DCSIMG

Polar bear Cairn activists win protest appeal

  • by JOHN ROBERTSON
 

Environmental activists have won a court victory over the occupation by “polar bears” of the Edinburgh offices of a firm involved in Arctic oil exploration.

Cairn Energy wanted a judge to grant a permanent order against Greenpeace International (GPI), banning it from involvement in further protests at the offices in Lothian Road.

To make the order, Lord Glennie had to be satisfied that GPI, the organisation’s international co-ordination hub in the Netherlands, had been behind the events of 18 July, 2011, when around 40 activists, some dressed as polar bears, invaded and ransacked the offices searching for Cairn’s “oil spill response plan.”

However, he ruled that Greenpeace’s UK “branch” was responsible, and that no order should be issued against GPI.

Previously, Greenpeace UK had an interim interdict made against it, and avoided facing action for a permanent interdict by giving a formal undertaking to the court which remains in force.

GPI Arctic campaigner Ben Ayliffe said: “We’re delighted this attempt to lump together two entirely separate parts of Greenpeace has failed. The idea that there was a grand and secretive global conspiracy between Greenpeace International and Greenpeace UK to send a group of fancy dress polar bears into Cairn’s office is ludicrous. The challenge now is to make sure that the far north is kept off-limits to the rest of the oil industry.”

The firm stated: “Cairn fully respects the rights of individuals and organisations to express their views in a safe and peaceful

manner but would be concerned with any action that represents a breach of security and may pose a risk to the safety of people and/or equipment.”

Arrests were made following the 2011 action, and the interim interdict granted to Cairn included a ban on publishing photographs taken by the activists of sensitive commercial information which would have been of value to competitors.

BPI denied being a party to the occupation and said the action had been undertaken by and on behalf of Greenpeace UK.

The judge was told that Greenpeace had national or regional organisations (NROs) in 42 countries, and GPI did not have control of them either legally or in practical terms.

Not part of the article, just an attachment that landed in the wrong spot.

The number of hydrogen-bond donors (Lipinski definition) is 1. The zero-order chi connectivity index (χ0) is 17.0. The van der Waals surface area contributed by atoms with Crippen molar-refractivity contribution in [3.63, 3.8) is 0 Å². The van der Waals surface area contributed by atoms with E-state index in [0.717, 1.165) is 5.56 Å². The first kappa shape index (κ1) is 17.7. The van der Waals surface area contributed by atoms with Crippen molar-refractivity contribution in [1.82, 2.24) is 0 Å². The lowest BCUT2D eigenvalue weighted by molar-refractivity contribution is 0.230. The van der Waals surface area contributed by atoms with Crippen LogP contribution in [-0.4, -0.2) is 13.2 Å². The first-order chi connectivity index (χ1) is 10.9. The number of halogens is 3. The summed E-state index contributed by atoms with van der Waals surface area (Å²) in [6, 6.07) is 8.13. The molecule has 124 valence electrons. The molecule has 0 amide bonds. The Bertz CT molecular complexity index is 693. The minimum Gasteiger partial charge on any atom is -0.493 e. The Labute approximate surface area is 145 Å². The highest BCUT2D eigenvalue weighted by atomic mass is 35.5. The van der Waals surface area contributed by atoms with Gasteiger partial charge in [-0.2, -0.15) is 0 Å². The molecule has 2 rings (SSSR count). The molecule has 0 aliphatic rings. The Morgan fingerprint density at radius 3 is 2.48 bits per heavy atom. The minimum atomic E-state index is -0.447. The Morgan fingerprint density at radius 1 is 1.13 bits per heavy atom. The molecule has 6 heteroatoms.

Campaign

Cairn maintained, however, that the occupation had been part of a GPI campaign, Go Beyond Oil, which had also featured activists suspending themselves in tents from a drilling unit off the coast of Greenland. Tha campaign’s aim, said Cairn, had been to obtain by legal or illegal means its oil spill response plan, and to end drilling in the Arctic.

Lord Glennie said: “I am not persuaded that GPI itself, as opposed to other emanations of Greenpeace, was directly involved either in planning the invasion of (Cairn’s) premises on 18 July, 2011, or in carrying out that invasion. There was no direct evidence that it was involved, nor was there any other evidence from which their direct involvement in the planning or carrying out of that invasion could be inferred.

“There was no evidence of particular individuals being involved who were clearly acting as employees or agents of GPI. The fact that GPI may have given advance publicity to the proposed action, or later rejoiced in what it regarded as its success, does not mean it can be regarded as having taken part in it.

“While I accept that GPI was a primary actor in the campaign, Go Beyond Oil, and that GPI had as one of its principal purposes behind that campaign the recovery of (Cairn’s) oil spill response plan, it does not follow that it is responsible in either a primary or secondary capacity for everything done pursuant to that campaign.

“I accept the evidence of Jasper Teulings (general counsel of GPI) that GPI is a separate legal entity from the various Greenpeace NCOs and has no power of direction over them. Of course, it may encourage them to take specific actions in support of a global campaign organised by GPI or rejoice in the fact that they do. But Mr Teulings’ evidence was that GPI would not normally do this except in support of an organisation that had not yet found its feet.

“Greenpeace UK, according to his evidence, and I have no doubt that this is right, is well-organised and perfectly capable of deciding its own course of action. “

 
 
 

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